Germanwings Flight 9525: A Psychotherapist Questions Germany's Medical Privacy Laws and International Airline Regulations

04/14/2015 09:23 am ET | Updated Jun 08, 2015

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I believe in protecting patients' rights to confidential treatment. I am a psychotherapist. But I also believe that airlines need to have separate procedures in place for pilots who have any mental health history, including more nuanced "duty to warn" laws and modified medical privacy laws. Those laws then need to become international policies-- a new gold standard by which all airlines operate.

One hundred and fifty people died on March 24th, 2015, when Andreas Lubitz, apparently intentionally, crashed a Germanwings flight into the side of a mountain. I'm a mother of three. When I read several of the obituaries from my New York City office, I cried. I can't imagine how terrifying it was for those passengers. There were women with small children in their arms on that flight, an image that's been haunting me for days. I can't imagine the sorrow the bereft now shoulder.

This tragedy has left me and many colleagues wondering what German laws will dictate its doctors do about patients they deem a risk to themselves or others, going forward?

If a patient comes into my office and discloses that he is a threat to himself or to anyone else, it is my obligation, under U.S. law, to immediately warn both the proper authorities and any potential victim.

Our "duty to warn" law has become even more important in light of the mass shootings that have taken place in the United States over the last few decades; Columbine and Sandy Hook immediately come to mind. These laws were established after several court cases over preventable deaths in the United States, the first in 1976.

It protects victims from violent behavior; it protects the unwell person from themselves. It protects the medical provider from being sued by a patient because they warned the public.

Germany, according to a March 30 article from the Washington Post entitled "Co-pilot of doomed plane was treated for suicidal tendencies...," has very strict medical privacy laws. It stated that doctors in Germany can face intimidating legal consequences, like jail time, for disclosing private information if they are found guilty of disclosing unnecessarily. It went on to explain that German laws also leave it up to a patient to tell an employer if they have ever been excused from work by a doctor or mental health provider.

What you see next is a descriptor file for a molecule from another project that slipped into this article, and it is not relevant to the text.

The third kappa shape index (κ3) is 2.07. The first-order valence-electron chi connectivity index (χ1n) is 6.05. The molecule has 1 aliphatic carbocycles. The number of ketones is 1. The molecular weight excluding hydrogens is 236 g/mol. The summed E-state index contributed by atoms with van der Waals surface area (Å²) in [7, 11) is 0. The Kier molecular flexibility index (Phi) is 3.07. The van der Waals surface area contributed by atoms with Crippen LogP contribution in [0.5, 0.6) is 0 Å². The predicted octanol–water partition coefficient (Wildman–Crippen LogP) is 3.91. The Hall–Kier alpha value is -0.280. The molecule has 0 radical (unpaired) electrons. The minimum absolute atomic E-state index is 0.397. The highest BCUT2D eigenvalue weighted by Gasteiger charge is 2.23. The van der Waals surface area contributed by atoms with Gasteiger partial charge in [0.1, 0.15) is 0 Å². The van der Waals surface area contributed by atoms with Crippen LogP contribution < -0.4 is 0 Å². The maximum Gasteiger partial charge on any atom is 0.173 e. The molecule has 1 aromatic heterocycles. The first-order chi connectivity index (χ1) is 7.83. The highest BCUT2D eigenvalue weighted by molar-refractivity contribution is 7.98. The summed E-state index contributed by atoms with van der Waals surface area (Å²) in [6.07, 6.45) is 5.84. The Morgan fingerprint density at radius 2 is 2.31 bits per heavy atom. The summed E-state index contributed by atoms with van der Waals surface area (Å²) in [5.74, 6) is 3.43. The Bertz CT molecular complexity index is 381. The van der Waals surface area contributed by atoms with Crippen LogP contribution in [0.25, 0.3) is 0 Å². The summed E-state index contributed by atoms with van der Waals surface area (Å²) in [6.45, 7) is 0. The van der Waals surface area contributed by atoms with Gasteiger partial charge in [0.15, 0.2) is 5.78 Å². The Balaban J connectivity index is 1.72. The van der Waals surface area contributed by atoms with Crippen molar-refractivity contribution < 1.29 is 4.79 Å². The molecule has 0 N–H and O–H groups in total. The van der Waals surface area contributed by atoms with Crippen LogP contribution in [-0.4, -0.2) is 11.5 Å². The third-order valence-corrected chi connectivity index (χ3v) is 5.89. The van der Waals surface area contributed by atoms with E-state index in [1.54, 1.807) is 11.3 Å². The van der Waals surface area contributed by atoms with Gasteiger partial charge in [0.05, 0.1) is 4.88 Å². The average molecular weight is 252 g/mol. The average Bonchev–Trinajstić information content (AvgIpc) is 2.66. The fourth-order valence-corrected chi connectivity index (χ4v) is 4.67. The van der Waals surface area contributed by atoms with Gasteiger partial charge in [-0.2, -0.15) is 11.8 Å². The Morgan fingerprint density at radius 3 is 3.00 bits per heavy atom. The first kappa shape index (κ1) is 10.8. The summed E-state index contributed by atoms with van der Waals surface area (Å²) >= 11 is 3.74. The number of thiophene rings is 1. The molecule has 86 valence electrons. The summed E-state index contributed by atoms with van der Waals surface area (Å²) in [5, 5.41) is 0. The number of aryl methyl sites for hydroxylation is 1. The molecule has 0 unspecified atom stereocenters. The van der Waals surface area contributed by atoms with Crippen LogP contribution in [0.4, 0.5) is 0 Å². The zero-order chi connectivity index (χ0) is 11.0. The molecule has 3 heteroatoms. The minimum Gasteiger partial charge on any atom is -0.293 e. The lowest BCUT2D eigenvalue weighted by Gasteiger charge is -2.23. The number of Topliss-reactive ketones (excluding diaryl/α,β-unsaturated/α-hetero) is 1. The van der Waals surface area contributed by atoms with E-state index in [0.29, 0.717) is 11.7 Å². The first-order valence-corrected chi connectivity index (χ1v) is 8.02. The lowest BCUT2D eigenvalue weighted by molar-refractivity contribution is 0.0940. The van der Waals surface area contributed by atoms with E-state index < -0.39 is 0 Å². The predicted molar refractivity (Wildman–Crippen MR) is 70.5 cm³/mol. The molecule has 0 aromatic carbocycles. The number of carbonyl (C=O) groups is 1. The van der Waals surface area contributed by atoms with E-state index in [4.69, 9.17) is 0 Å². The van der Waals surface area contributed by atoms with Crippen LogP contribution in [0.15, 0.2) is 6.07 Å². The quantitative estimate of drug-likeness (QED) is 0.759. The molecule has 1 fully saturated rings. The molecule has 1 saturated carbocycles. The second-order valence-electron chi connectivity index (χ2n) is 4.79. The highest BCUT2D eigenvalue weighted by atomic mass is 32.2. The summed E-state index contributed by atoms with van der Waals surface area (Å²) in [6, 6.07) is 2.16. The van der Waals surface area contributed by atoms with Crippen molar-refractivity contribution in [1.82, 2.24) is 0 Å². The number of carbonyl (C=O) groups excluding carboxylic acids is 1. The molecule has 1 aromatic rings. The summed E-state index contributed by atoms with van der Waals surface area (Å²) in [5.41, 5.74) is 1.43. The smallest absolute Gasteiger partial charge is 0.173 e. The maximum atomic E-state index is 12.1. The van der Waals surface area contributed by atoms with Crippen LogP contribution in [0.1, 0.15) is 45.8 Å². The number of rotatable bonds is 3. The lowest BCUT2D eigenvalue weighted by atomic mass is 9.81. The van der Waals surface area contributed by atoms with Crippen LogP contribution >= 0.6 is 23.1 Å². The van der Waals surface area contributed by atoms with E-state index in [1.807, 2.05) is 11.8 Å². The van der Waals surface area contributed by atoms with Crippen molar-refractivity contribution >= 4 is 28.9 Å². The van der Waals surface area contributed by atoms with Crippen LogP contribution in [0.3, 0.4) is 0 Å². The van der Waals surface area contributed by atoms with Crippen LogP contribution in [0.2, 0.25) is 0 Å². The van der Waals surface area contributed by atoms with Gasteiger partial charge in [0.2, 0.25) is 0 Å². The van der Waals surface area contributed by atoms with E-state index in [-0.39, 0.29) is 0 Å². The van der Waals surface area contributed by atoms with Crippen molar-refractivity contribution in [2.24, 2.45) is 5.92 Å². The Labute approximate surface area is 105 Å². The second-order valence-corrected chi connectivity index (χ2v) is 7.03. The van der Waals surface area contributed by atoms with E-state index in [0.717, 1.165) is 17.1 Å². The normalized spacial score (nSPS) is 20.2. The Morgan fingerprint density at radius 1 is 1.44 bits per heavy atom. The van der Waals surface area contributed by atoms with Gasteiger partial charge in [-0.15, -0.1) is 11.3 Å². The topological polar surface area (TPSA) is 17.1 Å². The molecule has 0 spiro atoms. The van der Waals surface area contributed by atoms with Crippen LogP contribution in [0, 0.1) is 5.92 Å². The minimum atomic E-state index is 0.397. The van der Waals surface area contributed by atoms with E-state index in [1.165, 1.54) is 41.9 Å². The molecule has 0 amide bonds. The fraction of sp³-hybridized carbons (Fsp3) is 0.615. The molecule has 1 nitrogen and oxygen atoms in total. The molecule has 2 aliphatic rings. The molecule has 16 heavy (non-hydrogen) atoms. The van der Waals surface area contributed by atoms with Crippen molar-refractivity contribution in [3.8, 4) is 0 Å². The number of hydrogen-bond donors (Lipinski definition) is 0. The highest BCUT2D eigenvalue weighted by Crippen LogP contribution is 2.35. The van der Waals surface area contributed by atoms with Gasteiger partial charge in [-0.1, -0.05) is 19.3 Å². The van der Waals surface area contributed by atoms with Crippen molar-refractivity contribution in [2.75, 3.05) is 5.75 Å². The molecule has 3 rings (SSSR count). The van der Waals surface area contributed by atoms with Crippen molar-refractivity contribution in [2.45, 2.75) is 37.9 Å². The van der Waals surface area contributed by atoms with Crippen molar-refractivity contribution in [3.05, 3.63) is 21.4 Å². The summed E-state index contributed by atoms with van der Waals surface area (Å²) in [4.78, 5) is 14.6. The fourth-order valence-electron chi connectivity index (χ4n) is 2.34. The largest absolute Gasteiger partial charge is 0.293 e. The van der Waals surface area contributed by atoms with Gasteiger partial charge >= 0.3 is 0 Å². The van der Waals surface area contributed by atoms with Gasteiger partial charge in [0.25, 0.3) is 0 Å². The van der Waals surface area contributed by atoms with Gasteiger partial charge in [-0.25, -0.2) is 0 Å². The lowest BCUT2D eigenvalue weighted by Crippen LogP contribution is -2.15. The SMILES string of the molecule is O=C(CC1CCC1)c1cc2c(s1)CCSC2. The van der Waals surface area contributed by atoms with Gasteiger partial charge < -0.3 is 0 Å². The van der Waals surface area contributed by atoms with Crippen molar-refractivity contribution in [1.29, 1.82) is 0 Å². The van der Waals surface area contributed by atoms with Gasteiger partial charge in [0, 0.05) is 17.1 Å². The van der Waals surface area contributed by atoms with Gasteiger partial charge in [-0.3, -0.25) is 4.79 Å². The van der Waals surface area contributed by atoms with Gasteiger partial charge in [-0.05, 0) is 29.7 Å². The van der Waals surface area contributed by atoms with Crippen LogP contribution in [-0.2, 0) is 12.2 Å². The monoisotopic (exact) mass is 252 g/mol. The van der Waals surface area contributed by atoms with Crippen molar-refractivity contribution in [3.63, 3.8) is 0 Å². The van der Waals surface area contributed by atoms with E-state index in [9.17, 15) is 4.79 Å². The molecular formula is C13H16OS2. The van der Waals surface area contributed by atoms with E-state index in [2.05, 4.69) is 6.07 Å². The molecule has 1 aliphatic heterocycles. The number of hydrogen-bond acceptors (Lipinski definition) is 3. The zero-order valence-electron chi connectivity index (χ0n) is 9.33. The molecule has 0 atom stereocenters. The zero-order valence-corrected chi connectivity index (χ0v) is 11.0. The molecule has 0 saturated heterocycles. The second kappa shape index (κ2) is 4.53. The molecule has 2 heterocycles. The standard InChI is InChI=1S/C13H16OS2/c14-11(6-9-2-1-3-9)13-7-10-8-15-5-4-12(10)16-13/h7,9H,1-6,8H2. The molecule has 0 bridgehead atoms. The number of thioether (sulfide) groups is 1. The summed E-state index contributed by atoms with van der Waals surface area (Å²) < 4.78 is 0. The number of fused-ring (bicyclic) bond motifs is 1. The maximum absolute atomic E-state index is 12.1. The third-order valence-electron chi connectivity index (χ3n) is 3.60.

If a person takes a job as a pilot, he should be counseled that upon signing an employee agreement, the privacy of his mental health record will be compromised to some extent. The finance industry requires traders, for example, to give their employers access to private financial accounts and control over personal trading activity. An individual simply needs to know that by pursuing a certain career, personal freedoms are sacrificed for the greater good.

From a practitioner's point of view, it's common knowledge when you are doing an assessment that if you ask a patient if they are feeling suicidal or having suicidal ideation, they will usually self-disclose.

Could this tragedy have been prevented if an airline psychiatrist, who had an established rapport with Lubitz, verbally checked in on a routine basis? We will never know, but it seems logical to seriously consider. From the accounts I have read, Lubitz was given a psychological evaluation when he was hired in 2013, but was not assessed again during his employment. The fact that Lubitz's loved profession could be at risk if he came forward about his mental health problems only added another layer to this delicate situation. An airline should know how to handle this complicated conundrum with professional ease given what's at stake if they do not.

The idea that it falls to the pilot, who is mentally decompensating, to tell their employer that they aren't fit to work needs to be given serious consideration. We wouldn't expect someone who is having a seizure to call their boss, or someone who is dehydrated to put in their own IV. You're asking a person who is mentally impaired to use good judgment. Laws can protect people as they quickly become more depressed, more suicidal, and perhaps more psychotic. Their rational thinking window is quickly closing. As medical providers, we can't be scared to help them. That is, in the end, our job.

When researching this piece, I realized that pilots don't fly with the same co-pilots every time; the lead-pilot might not have realized Lubitz seemed unusually off that day. But according to news reports, the air traffic controller who listened to take-off noted that Lubitz's responses to the head-pilot's questions seemed "terse."

One-word, withdrawn answers are usually a sign that someone isn't feeling right. So I ask, are pilots trained to do any kind of assessment on their co-pilots? And if they do feel like something is off, is there any system in place to help guide both parties to make a decision not to fly together, on that particular day, without being punished professionally?

Lastly, I hope this tragedy fuels more public awareness that we all need to know the signs and symptoms of someone who is having a psychiatric emergency (hearing voices, extreme anger, or social isolation, just to name a few). Most of us know the symptoms of a heart attack, or a diabetic reaction. If we can better understand and recognize mental breakdowns in more clinical terms, it will further de-stigmatize mental illness and those who suffer from it, and will help prevent tragedies like this from occurring again.